I do believe IF you can’t compose a one sentence logline effectively describing your story, you don’t know your story. It’s not THAT COMPLEX — trust me. It isn’t. You just don’t know what it’s about –which is scary…

      I can see that side of the argument. But unless I missed the sarcasm… are we really talking “word count?” How vacuously insipid.

      Is Miss Universe writing these posts???

      If it was all tongue-in-cheek, like the late great Gilda Radner repeatedly said on SNL… “never mind…”

      • Malibo Jackk

        (This is why people hate me.)
        You’ve devoted 10 paragraphs and two posts to talk about word count.
        Let it pass.
        “Tomorrow is another day.”
        — ANNIE

        • astranger2

          As Alex the droog would say, “many apply polly loggies.”

          Especially on a writing forum, I thought there might be room for free expression…

          Next time I’ll pay more attention to the SS rules… lest I offend the ruling class sensibilities…

          Wow… all in about ten minutes of posting…

          • Malibo Jackk

            Not part of the ruling class.
            (More like minority report.)

            Something John Travolta said impressed me. He said it at a time.when no one would hire him. He talked about the good old days and said:
            “You know, I really wasn’t that good back then — and I’m really not that bad now.”

            Not sure anyone will get the context
            but I think a lot of people are like that.

          • astranger2

            In my short time on SS I’ve always thought your posts both clever (and sardonic) at times. And, I’ve enjoyed them for the most part.

            And I appreciate the quote, because it addresses the fickleness of mob mentality.

            Not sure if you follow sports, but upcoming NFL players always lament how they’re passed over the ProBowl in their early years when they deserve it… and understand in their declining years later they’ve been nominated when they don’t…

            I suppose I was upset because it was my initial comment about all the ruckus, but I think you misunderstood, unless I misunderstood — “I came to praise Caesar, not to bury him.”

            IF I’m getting your context, I found some very informative, well-intended comments in it all. And, since you don’t really know me — in the film Frankenstein, I hated the villagers with lit torches, and empathized more with the good doctor’s creation.

            After all, one of my favorite film moments of all time is when Lucas Jackson crawls back to his barracks, only to find all his chain-gang buddies, had abandoned him.

            “Where are you now???” Luke screams. “Where are you know that I need you???”

            Where, indeed?

            Unless I completely missed it, Malibo… and I’ve swung like Casey for the fences so many times and completely missed… I think I get it… If I did get it… you’re a good man, Jackk… my apologies again then… this time sincerely…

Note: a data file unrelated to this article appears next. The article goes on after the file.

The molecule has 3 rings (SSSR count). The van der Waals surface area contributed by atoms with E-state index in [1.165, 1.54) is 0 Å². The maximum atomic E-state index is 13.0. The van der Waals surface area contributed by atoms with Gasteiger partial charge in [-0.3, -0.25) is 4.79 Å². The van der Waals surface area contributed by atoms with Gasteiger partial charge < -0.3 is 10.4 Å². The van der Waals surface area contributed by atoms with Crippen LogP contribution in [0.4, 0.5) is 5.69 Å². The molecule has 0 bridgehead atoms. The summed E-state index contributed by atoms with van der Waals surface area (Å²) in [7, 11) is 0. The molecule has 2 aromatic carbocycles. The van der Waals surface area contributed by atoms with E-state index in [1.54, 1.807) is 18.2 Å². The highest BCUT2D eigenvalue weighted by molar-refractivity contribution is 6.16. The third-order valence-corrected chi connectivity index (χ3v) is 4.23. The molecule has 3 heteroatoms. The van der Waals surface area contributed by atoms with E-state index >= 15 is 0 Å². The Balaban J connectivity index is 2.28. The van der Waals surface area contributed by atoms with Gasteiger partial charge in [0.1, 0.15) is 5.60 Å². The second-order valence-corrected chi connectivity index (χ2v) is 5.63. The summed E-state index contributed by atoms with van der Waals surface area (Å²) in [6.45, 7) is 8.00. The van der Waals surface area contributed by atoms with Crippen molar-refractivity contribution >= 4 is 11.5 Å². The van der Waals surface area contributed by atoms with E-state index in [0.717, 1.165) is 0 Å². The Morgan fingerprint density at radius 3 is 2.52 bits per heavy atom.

• Scott Crawford

          I still maintain 16,000 words is too short for a proper screenplay. But I will concede there seems to be a great variation in word length between scripts.

          Isn’t “Tomorrow is another day” Gone with the Wind?

          • brenkilco

            Yeah, Tomorrow is another day to Scarlett and it’s always a day away to Annie.

          • Erica

            Great, now I have “the sun will come out, Tomorrow” stuck in my head…

          • brenkilco

            Sorry, wouldn’t wish that on anybody.

          • Malibo Jackk

            I’m pretty sure they share the same family tree.

          • Malibo Jackk

            Yes.
            I was joking.

      • Kirk Diggler

        One person brought up word count. I and another responded with word counts from our current works. I don’t think it matters one bit. I don’t think any rational writer who has done their homework about what makes a good screenplay does either.

        The person who brought it up may think it does, might even think it’s a legitimate avenue of critique, but that’s one person’s opinion. He also thinks he can review a screenplay without reading it. That leaves him in a vast minority of one.

        • Scott Crawford

          I didn’t need to read 50 HIGH STREET. The writer kindly posted the synopsis for me. And it wasn’t any good. If the logline is poor, and the story worse, no need to waste my time on the screenplay, don’t you agree?

          • Kirk Diggler

            I think you fail to understand the spirit in which AOW operates. I didn’t care for 50 High Street (at least the version Carson posted) either, but I read 26 pages and gave notes. Anyone can say a logline sucks. They often do. It’s lazy. Writers want feedback on their writing.

          • Scott Crawford

            This isn’t a poetry writing competition. If he wants to know his metaphors are sound and his commas are in the right place, then fine. But if the logline stinks, and the story is worse, I’m not wasting any time on the screenplay. Maybe that’s not the “spirit in which AOW operates”, but this writer, davejc, tried to get me to read this script three months ago. He’s had time to write more stuff. He hasn’t. He’s rewritten this 100 times over two years. Enough’s enough.